The purification and steady state kinetic characterisation of rat liver mitochondrial malate dehydrogenase : a thesis presented in partial fulfilment of the requirements for the degree of Master of Science in Biochemistry at Massey University
Mitochondrial malate dehydrogenase (mMDH) is one of the enzymes in the malate-aspartate shuttle system which facilitates the movement of reducing equivalents across the mitochondrial membrane. The metabolism of ethanol in the cytosol of liver tissue requires large amounts of NAD+ and produces NADH, which must be oxidised back to NAD+ in the mitochondria. The transfer into the mitochondria is carried out by the shuttle system which may thereby contribute significantly to the control of ethanol metabolism under certain circumstances. In the shuttle system mMDH acts in the opposite direction to the cytosolic form of the enzyme. Is this due to differences in the functioning of the two isozymes or to differences in their environments?
In this study a new method for the purification of mMDH from rat liver has been developed. This method was developed to be quick and to cause as little disruption to the protein structure of the enzyme as possible. The scheme involves the partial purification of mitochondria by centrifugation followed by elution, by NADH, off carboxymethyl cellulose chromatography resin. The whole process takes two days, because of the need to dialyse the sample to remove NADH, before any kinetic studies can be carried out. The specific activity of the purified enzyme compares favourably with other published values and the enzyme shows up as a single band on an SDS polyacrylamide electrophoresis gel. The major problem with the enzyme produced was its lack of stability during storage.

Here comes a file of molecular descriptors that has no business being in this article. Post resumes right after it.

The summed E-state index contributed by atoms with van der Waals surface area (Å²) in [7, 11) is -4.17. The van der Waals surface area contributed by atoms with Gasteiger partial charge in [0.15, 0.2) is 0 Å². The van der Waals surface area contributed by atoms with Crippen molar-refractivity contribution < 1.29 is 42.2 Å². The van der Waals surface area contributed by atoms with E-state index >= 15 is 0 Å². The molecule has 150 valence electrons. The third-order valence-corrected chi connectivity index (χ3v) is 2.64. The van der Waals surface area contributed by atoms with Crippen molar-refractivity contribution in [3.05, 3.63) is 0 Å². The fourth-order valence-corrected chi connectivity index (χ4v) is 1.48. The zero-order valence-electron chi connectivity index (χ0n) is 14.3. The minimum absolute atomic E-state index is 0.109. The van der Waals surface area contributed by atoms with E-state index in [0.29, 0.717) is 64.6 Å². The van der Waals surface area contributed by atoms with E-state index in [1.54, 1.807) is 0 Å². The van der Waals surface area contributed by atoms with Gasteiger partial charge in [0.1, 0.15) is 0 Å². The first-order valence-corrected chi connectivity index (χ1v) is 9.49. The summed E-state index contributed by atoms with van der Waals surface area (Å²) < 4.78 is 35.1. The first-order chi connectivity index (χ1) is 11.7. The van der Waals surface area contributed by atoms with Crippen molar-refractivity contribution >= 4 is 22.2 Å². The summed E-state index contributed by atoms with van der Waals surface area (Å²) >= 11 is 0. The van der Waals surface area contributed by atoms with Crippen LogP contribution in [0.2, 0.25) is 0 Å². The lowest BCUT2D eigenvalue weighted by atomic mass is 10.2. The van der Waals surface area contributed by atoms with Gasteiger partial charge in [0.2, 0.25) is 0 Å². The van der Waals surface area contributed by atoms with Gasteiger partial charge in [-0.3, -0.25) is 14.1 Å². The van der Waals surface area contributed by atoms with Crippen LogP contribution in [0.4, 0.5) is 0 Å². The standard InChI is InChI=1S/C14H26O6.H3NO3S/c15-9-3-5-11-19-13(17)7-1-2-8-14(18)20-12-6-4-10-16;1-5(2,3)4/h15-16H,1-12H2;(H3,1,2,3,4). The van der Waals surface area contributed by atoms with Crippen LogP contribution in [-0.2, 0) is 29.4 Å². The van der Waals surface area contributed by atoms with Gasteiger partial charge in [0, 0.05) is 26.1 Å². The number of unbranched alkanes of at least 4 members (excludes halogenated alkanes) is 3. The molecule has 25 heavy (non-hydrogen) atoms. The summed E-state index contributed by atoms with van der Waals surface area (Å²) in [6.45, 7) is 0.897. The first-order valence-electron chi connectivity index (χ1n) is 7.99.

The second part of the project was to carry out steady state kinetic experiments with the purified enzyme under conditions that simulate the in vivo state. These are 37°C, pH 7.4, and 0.1 M phosphate buffer. The dissociation and Michaelis constants, for other tissues, have been published before but not those for rat liver. Very few of these experiments have been carried out under these near
physiological conditions. The kinetic parameters produced are (µM): Ka, 72; Kia,
12; Kb, 86; Kib, 18; Kp, 1900; Kip, 15000; Kq, 170; Kiq, 1100; where a =
NADH, b = oxaloacetate, p = malate, and q = NAD+. Some of these values have extremely high standard errors and so need further refining.
The values produced in this work can be compared to those for cytosolic malate dehydrogenase (Crow et al., 1982) and because the two sets of constants are quite similar it appears that the different modes of action in vivo are mostly due to differences in the environment of the two isozymes.